The root of this problem is fear. People need to be supported to walk through their fear of pain. Numerous studies that have proven that if someone is afraid of a certain activity, he or she will avoid that activity, and as a consequence won’t progress in his or her treatment. If we expose the person to the activity with support and gentle movement, the fear slowly diminishes. If fear diminishes, pain does as well, and the person regains mobility and confidence. There is a direct correlation between fear, anxiety, and pain. The solution for Fear Avoidance is increased movement, which will cause some discomfort initially. But it is on a temporary basis because at first patients are breaking up the fibrous tissue that has built up as a result of their inactivity. But with increased mobility we get increased function, and improved self-esteem and lower social isolation. The person overall becomes healthier.

When using medications, it is essential to make sure that the function of the patient improves. Simply taking the pain away and putting someone to bed for 20-plus hours a day is bad pain treatment. Unfortunately that is the cycle that people get into. They can’t sleep because of their pain meds, and then they are given sleeping pills. This makes them anxious during the day, so they are given anti-anxiety pills, and then pills to wake up. The result is that they are over-medicated and they are not living life to the fullest. Their quality of life is diminished. The solution is to decrease or eliminate the use of these medications until overall function improves and life gets better even though there is pain present. It is this delicate balance that defines pain recovery.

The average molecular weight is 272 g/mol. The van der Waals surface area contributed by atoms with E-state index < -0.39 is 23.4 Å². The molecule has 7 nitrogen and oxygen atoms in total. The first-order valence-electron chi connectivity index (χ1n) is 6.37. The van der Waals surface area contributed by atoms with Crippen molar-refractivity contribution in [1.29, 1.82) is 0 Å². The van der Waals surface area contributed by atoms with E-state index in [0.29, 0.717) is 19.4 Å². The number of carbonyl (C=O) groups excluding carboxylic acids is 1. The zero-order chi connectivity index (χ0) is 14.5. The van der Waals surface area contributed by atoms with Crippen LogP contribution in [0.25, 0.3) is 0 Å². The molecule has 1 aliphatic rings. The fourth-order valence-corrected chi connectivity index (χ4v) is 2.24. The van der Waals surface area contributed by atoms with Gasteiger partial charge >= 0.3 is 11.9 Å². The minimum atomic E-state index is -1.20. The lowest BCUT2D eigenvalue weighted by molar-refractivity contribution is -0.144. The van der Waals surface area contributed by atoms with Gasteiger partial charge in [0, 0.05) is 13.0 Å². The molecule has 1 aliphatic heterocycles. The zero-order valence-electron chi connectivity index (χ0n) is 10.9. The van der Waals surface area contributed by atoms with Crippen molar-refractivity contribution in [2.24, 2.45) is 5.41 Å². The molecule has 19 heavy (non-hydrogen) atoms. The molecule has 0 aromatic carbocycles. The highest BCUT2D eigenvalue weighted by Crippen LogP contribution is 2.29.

One Reply to “Treating Chronic Pain to Improve Function”

  1. I agree with your theory of movement and function, unless it is impossible or unlikely, and other factors must be weighed on a case by case basis including what the patient values and their desired lifestyle. Are they elderly and single/married? Are they still raising children? Are physical challenges, travel, exploration etc. important to them? Do they have a flexible schedule, do they prefer a steady schedule?

    With pain, it is SO individual and such a wide range of feeling and intensity that one size for all is never appropriate.

    Doctors may give options to deaden nerves, take medication and other treatments that do cause sleepiness, reduce or eliminate limb function etc. However, a patient may decide to take options only that allow full use of body and senses and that allow them to function with their conditions. There is a chronic pain that flares with intense acute pain in several conditions. This may be appropriately handled with some plants, now pills via pharma, and yes that may reasonably and safely (compared to new, unknown meds) be used in a plan.

    Take for example a patient in excruciating pain needing acute relief, with daily chronic pain as well. The pain saps strength and energy, as well as focus. The treatment of pain via receptors, allows your body to start healing, patients to work their bodies correctly (therapy, physical) and also engage the reward center by having positive experiences and being more self-reliant and even support others, leading the way for the family or loved ones they mentor. Neurological conditions are especially prone to this method.
    types of med depend on patient history, makeup etc. Pharmacogenomics